Menstruation- a word/ biological process often related to women, is something people with masculine identities go through too. The stigma around menstruation is something we all know about, but it grows even bigger when the menstruators are not ‘feminine.’ Much of the population is completely oblivious to the fact. Living in a society where even women consider menstruation to be embarrassing, it is quite important to normalize the supposed taboo.
Queer and menstruation, two words when used alone, are enough to make the majority uncomfortable. When brought together, they do make quite a few people flinch. But how it makes the general public feel is secondary to how the individual feels, though the two seem correlated to a great extent.
The negative outlook arises when the bodily processes are in conflict with the gender identity. The embarrassment and shame from self and expectations of similar behavior from external sources lead to the need for secrecy and suppression. Such people often tend to avoid public restrooms and buy menstrual products incognito from the fear of being noticed and preserving their masculine identities. Hormonal treatments are used for when a person doesn’t want to go through any of it.
Now, if the individual voluntarily seeks medication, who are we to judge? But the society looking down upon and bullying the queer, triggering dysphoria, leading to unnecessary medical procedures, is where we fail as humanity. The situation worsens when such an attitude comes from the medical staff. Trans men are refused breast and cervical exams, citing a lack of awareness. Even the research studies being carried out for the queer focus on either hormonal transitions or affirmation surgeries and not on the biological diversity or special needs.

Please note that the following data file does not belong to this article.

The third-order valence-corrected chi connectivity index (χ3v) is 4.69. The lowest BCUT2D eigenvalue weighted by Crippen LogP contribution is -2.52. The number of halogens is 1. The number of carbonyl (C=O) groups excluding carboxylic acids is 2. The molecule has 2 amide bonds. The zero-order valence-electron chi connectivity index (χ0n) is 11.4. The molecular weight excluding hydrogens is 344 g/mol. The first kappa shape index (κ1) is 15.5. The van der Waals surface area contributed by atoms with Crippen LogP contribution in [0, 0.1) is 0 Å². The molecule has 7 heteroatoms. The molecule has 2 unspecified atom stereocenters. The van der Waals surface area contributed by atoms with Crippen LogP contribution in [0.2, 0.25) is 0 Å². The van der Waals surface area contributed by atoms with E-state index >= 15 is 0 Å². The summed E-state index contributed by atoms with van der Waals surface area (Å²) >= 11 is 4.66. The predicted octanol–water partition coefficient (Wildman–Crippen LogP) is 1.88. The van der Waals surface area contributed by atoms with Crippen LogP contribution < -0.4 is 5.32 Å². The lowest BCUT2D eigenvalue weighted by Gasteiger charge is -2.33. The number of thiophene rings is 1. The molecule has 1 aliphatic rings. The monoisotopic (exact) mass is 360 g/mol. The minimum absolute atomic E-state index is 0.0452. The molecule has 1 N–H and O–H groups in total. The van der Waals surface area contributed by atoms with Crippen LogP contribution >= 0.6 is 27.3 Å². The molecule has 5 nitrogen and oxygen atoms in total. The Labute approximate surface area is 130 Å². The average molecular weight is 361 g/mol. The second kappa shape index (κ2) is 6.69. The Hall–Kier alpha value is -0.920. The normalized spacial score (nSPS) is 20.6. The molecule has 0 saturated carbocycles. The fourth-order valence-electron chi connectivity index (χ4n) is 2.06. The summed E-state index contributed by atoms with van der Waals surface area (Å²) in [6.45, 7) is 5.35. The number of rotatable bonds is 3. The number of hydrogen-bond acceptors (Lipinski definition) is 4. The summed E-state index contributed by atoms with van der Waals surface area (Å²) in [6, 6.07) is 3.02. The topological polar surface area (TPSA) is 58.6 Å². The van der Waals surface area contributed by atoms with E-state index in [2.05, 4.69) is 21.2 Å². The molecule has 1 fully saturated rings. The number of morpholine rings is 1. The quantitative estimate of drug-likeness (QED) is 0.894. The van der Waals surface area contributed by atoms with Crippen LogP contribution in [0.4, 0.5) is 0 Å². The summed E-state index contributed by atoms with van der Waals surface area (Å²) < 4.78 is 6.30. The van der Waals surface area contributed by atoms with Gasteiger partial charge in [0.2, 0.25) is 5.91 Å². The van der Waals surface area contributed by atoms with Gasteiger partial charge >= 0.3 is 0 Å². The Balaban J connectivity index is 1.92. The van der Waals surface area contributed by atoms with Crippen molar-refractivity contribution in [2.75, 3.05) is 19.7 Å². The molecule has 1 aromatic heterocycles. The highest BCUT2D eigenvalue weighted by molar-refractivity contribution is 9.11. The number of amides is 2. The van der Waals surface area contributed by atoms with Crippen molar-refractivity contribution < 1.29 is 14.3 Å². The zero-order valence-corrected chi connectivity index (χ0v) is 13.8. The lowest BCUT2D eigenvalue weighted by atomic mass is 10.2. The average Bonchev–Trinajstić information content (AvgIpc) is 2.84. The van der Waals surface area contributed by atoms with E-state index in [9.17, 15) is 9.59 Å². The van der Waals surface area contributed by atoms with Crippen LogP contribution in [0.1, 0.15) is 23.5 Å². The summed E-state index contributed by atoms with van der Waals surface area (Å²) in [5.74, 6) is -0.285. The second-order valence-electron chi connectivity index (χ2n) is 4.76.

Many intersex infants are performed on with affirmation surgeries, considering it to be a bodily defect. A child growing up around such stigma will develop an identity crisis and be uncomfortable in its skin. Not accepting people who are different from us and establishing supremacy upon them is nothing new-the conflict of the whites and blacks, Nazis and Jews, all fall under the same category. Bringing equality among all sexes, binary as well as non-binary, is the need of the hour.
Looking at the greener side, not all are ashamed of their identity. A proud queer quoted, “I’m a part of a large queer community that includes many, many trans people of all genders. Many, many men, masculine people, trans people, etc., menstruate. We all talk about it all the time. It’s not a big deal …. Men bleed, have breasts, give birth, etc. I’d like to live in a world where ideas about what makes a ‘man’ aren’t contingent on essentialist physiological characteristics.” This is the type of attitude we expect from society in general.
In this era of awakening, sanitary napkins by Always removed the Venus symbol from their packaging to be more inclusive towards their trans customers. Let us all on our level do our part to help make this world more inclusive.
Source: Queer periods: attitudes toward and experiences with menstruation in the masculine centre and transgender community
Proofread by Niyati Mahele